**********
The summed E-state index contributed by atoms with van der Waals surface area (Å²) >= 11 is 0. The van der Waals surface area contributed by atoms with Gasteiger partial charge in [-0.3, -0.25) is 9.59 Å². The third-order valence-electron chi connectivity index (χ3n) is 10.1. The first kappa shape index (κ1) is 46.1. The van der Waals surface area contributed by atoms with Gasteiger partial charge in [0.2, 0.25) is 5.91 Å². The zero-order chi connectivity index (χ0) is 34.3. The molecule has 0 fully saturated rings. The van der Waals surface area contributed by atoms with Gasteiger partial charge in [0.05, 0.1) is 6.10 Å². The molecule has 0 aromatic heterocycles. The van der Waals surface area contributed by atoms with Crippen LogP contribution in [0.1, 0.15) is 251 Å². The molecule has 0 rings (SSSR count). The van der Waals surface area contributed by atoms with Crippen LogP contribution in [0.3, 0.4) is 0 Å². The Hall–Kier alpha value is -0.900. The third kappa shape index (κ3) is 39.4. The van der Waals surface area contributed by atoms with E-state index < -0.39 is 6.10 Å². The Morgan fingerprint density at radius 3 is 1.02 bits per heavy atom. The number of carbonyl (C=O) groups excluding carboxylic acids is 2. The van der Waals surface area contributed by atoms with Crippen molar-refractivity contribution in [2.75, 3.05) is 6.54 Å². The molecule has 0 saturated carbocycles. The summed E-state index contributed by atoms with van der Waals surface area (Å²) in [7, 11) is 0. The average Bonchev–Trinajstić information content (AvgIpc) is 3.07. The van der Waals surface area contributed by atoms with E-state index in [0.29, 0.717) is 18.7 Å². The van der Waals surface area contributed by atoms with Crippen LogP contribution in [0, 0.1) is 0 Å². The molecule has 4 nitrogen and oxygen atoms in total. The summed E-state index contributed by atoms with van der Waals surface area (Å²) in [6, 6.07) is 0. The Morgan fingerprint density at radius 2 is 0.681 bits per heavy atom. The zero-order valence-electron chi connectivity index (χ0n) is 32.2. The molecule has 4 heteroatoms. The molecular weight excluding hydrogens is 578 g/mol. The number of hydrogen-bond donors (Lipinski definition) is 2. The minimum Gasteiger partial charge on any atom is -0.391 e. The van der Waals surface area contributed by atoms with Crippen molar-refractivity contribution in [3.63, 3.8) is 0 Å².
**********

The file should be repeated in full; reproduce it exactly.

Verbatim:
The summed E-state index contributed by atoms with van der Waals surface area (Å²) >= 11 is 0. The van der Waals surface area contributed by atoms with Gasteiger partial charge in [-0.3, -0.25) is 9.59 Å². The third-order valence-electron chi connectivity index (χ3n) is 10.1. The first kappa shape index (κ1) is 46.1. The van der Waals surface area contributed by atoms with Gasteiger partial charge in [0.2, 0.25) is 5.91 Å². The zero-order chi connectivity index (χ0) is 34.3. The molecule has 0 fully saturated rings. The van der Waals surface area contributed by atoms with Gasteiger partial charge in [0.05, 0.1) is 6.10 Å². The molecule has 0 aromatic heterocycles. The van der Waals surface area contributed by atoms with Crippen LogP contribution in [0.1, 0.15) is 251 Å². The molecule has 0 rings (SSSR count). The van der Waals surface area contributed by atoms with Crippen LogP contribution in [0.3, 0.4) is 0 Å². The Hall–Kier alpha value is -0.900. The third kappa shape index (κ3) is 39.4. The van der Waals surface area contributed by atoms with E-state index < -0.39 is 6.10 Å². The Morgan fingerprint density at radius 3 is 1.02 bits per heavy atom. The number of carbonyl (C=O) groups excluding carboxylic acids is 2. The van der Waals surface area contributed by atoms with Crippen molar-refractivity contribution in [2.75, 3.05) is 6.54 Å². The molecule has 0 saturated carbocycles. The summed E-state index contributed by atoms with van der Waals surface area (Å²) in [7, 11) is 0. The average Bonchev–Trinajstić information content (AvgIpc) is 3.07. The van der Waals surface area contributed by atoms with E-state index in [0.29, 0.717) is 18.7 Å². The van der Waals surface area contributed by atoms with Crippen LogP contribution in [0, 0.1) is 0 Å². The molecule has 4 nitrogen and oxygen atoms in total. The summed E-state index contributed by atoms with van der Waals surface area (Å²) in [6, 6.07) is 0. The Morgan fingerprint density at radius 2 is 0.681 bits per heavy atom. The zero-order valence-electron chi connectivity index (χ0n) is 32.2. The molecule has 4 heteroatoms. The molecular weight excluding hydrogens is 578 g/mol. The number of hydrogen-bond donors (Lipinski definition) is 2. The minimum Gasteiger partial charge on any atom is -0.391 e. The van der Waals surface area contributed by atoms with Crippen molar-refractivity contribution in [3.63, 3.8) is 0 Å².